Tax-related fraud: How to tell if it’s really the Canada Revenue Agency (CRA) calling

Throughout the month of March, My StartUp is highlighting Fraud Prevention Month by offering a series of blogs written by CFIB Business Counsellors who field a lot of calls from businesses concerned about fraud.

One of the trickiest types of fraud to detect revolves around tax matters. Scam artists are known to present to business owners as the Canada Revenue Agency (CRA).

Of course, many people feel their heart skip a beat when they see or hear the words “Canada Revenue Agency,” so this gives fraudsters an opening to prey on this sensitivity.

Check out these seven tips so you’ll know when it’s really the CRA.

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Tax season is just around the corner! At this time of year, it’s possible that the CRA will contact you by phone for legitimate tax reasons – here’s what you should know:

  1. cautionThe CRA may: validate your identity by asking for certain personal information (e.g., your full name, date of birth, your address and, in the case of a business, details about your account).
    The CRA will not: ask for information about your passport, health card, or driver’s license.
  2. The CRA may: notify you by email when new mail is available for you to view in CRA secure portals such as My Account, My Business Account or Represent a Client.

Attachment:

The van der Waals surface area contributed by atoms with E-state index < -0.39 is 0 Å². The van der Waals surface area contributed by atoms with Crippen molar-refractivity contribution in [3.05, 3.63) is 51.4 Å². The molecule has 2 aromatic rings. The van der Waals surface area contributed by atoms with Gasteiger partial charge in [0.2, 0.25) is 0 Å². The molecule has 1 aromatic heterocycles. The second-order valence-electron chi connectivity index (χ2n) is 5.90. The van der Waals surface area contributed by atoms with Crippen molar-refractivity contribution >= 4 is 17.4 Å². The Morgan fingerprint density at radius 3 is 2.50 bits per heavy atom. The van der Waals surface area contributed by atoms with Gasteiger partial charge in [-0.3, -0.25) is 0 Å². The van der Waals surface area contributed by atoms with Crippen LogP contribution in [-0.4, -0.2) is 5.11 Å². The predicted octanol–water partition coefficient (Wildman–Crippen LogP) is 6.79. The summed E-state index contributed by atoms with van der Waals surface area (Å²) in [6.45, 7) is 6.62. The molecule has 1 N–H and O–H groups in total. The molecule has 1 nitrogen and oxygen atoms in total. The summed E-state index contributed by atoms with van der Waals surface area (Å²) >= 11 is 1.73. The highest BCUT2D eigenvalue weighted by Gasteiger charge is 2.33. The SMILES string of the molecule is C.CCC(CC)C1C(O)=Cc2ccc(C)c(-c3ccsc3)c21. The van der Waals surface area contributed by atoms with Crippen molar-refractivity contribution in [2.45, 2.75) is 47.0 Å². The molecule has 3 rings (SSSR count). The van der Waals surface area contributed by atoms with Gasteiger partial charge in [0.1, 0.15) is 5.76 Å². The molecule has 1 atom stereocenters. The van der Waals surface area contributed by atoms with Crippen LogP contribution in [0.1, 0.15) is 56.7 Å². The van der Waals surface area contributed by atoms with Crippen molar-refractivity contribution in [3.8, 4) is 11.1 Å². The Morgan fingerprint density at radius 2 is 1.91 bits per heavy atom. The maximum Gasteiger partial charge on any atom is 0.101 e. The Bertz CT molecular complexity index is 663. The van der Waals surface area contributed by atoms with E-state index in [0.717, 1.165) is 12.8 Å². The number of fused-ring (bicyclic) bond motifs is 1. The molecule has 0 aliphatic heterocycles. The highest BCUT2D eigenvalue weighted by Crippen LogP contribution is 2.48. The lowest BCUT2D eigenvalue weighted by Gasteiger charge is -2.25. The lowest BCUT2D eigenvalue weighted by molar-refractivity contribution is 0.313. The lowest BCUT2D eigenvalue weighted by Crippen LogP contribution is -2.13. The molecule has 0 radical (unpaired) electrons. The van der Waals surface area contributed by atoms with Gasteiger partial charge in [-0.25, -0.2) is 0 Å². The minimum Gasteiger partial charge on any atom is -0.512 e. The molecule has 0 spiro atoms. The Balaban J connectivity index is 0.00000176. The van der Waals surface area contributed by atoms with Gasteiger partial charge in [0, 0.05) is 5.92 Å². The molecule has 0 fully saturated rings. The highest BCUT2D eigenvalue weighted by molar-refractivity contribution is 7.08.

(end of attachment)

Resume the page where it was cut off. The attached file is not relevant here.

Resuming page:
The CRA will not: request personal information by email.
  3. The CRA may: email you a link to a CRA webpage, form, or publication in response to your telephone enquiry.
    The CRA will not: email you a link requesting you fill in an online form with personal financial information.
  4. The CRA may: send you a notice of assessment or re-assessment by mail or notify you by email when it is available to view in My Account, My Business Account, or Represent a Client.
    The CRA will not: send you a link to your refund by email or text message.
  5. The CRA may: ask for financial information such as the name of your bank and its location.
    The CRA will not: set up an in-person meeting in a public place to take payment.
  6. The CRA may: request payment for a tax debt through any of the CRA’s payment options.
    The CRA will not: demand immediate payment by prepaid credit card.
  7. The CRA may: take legal action to recover the money you owe if you refuse to pay your debt.
    The CRA will not: threaten you with immediate arrest or prison sentence.

Recently, there has been an increase in telephone scams where the caller claims to be from the CRA but is not — these calls are fraudulent and could result in identity / financial theft.

For information on scams or to report deceptive telemarketing, contact the Canadian Anti-Fraud Centre online at www.antifraudcentre-centreantifraude.ca or toll-free at 1-888-495-8501.

If you think you may be the victim of fraud or have given personal or financial information unwittingly, contact your local police service or contact your CFIB business counsellor.fraud_logo_color

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Michelle Auger is Coordinator of the National Affairs team with CFIB Ottawa and has been with the organization since September 2015.  Michelle holds an Honors Baccalaureate in Social Sciences from the University of Ottawa and is fully bilingual. An avid runner and cross-country skier, Michelle spends much of her free time exploring Gatineau Park.

One thought on “Tax-related fraud: How to tell if it’s really the Canada Revenue Agency (CRA) calling

  1. Pingback: Fraud prevention tips from the RCMP | My Startup

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